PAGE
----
|Publication number||US5299877 A|
|Application number||US 08/012,920|
|Publication date||Apr 5, 1994|
|Filing date||Feb 3, 1993|
|Priority date||Nov 26, 1991|
|Publication number||012920, 08012920, US 5299877 A, US 5299877A, US-A-5299877, US5299877 A, US5299877A|
|Original Assignee||Donald Birden|
|Export Citation||BiBTeX, EndNote, RefMan|
|Patent Citations (9), Non-Patent Citations (3), Referenced by (68), Classifications (12), Legal Events (3)|
|External Links: USPTO, USPTO Assignment, Espacenet|
This application is a Continuation-in-Part of applicant's prior application, Ser. No. 07/798148 filed Nov. 26, 1991 now abandoned.
1. Field of the Invention
This invention relates to coating applicators, such as for the application of polish to shoes. The applicator has a shape retentive open pore wicking pad for controllably transferring fluid coating material to the surface of an object to be coated. Because of the relative stability of the pad, small or narrow areas can be coated even though they are adjacent areas that are not to be coated or that are of different colors.
2. Description of Related Art
Present coating applicators, such as shoe polish applicators, are designed for the care of shoes that are of one color. They are designed to yield so that curved surfaces and hard to reach areas can be contacted by the readily deformable wicking pad. The applicator of the patent issued 15 Sep. 1964 to J. R. Gilchrist et al., U.S. Pat. No. 3,148,401, is representative of the type that have a soft, readily deformable foam or fabric pad for wicking the liquid polish from a supply container and spreading the polish onto a surface such as a shoe. The pads are generally made of a polyurethane or other sponge with a large open cell configuration or of a felt material. When pressed against a shoe to release the polish, the pad surface engages the shoe and deforms so that its shape and dimensions are significantly altered to conform to the shape of the surface area being coated.
A problem with liquid applicators using soft foam wicking application pads is that the compacted foam often becomes so thin that its wicking characteristics are significantly altered; the compressed foam often becomes permanently compacted; and as the liquid of the polish dries and solidifies in the pad, the pad becomes a hardened mass that is incapable of conforming to the contours of the shoe. Frequently, on hardening, the pad clogs and will no longer permit the passage of the coating material or polish. Another problem is that soft foam is prone to being worn or scraped off during use. This usually results in an uneven application or puddling of the coating on the surface. When multi-color shoes or other surfaces with irregular patterns are coated, adjacent surface areas are routinely inadvertently coated also.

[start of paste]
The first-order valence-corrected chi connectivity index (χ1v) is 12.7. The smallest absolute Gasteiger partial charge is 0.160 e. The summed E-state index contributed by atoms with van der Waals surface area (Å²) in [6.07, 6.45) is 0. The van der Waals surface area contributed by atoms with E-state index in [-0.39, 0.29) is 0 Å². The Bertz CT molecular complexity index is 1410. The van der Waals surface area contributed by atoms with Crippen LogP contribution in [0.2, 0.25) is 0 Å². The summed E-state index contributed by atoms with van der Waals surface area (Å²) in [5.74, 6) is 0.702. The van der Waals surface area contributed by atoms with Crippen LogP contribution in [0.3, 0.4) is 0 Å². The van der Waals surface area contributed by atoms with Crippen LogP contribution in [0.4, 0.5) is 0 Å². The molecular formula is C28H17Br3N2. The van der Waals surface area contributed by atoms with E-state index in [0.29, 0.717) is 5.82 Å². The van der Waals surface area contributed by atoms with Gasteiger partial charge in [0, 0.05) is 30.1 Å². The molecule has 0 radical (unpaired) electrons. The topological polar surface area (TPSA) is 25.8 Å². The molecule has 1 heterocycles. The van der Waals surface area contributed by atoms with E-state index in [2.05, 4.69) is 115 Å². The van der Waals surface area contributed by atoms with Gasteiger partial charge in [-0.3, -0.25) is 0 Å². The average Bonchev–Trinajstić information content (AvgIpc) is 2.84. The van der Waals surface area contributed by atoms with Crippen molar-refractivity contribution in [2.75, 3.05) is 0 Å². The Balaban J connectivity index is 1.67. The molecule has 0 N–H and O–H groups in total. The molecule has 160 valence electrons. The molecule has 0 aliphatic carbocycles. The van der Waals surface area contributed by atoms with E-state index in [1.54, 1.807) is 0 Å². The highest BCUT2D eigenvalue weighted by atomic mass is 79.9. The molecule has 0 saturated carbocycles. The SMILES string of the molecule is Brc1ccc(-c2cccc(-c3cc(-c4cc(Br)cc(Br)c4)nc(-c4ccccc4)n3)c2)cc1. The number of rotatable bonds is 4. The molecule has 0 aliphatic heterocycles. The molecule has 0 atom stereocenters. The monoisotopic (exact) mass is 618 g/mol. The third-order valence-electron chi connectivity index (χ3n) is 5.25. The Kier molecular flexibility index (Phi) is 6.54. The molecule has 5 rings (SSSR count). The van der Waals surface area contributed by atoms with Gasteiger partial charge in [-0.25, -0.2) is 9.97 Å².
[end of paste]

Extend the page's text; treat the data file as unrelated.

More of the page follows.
U.S. Pat. No. 4,925,327, issued 15 May 1990 to D. Wirt, teaches a liquid applicator with a supply and open cell elastomer foam sponge. The foam is given a permanent compression set with a reduction in its original volume of from 1.5 to 10. A reduction in volume of 1/2 to 1/4 its original volume is preferred. The sponge has from 10 to 100 pores per linear inch with 90 pores per inch preferred. A layer of porous unfoamed material is used to meter the liquid from the supply to the sponge applicator. The combination is designed or selected so that the liquid will wet but not drip, the storage capacity (density) of the sponge will be regulated to hold the amount of liquid to be dispensed, and to control or adjust the viscosity and the surface tension of the liquid to be dispensed.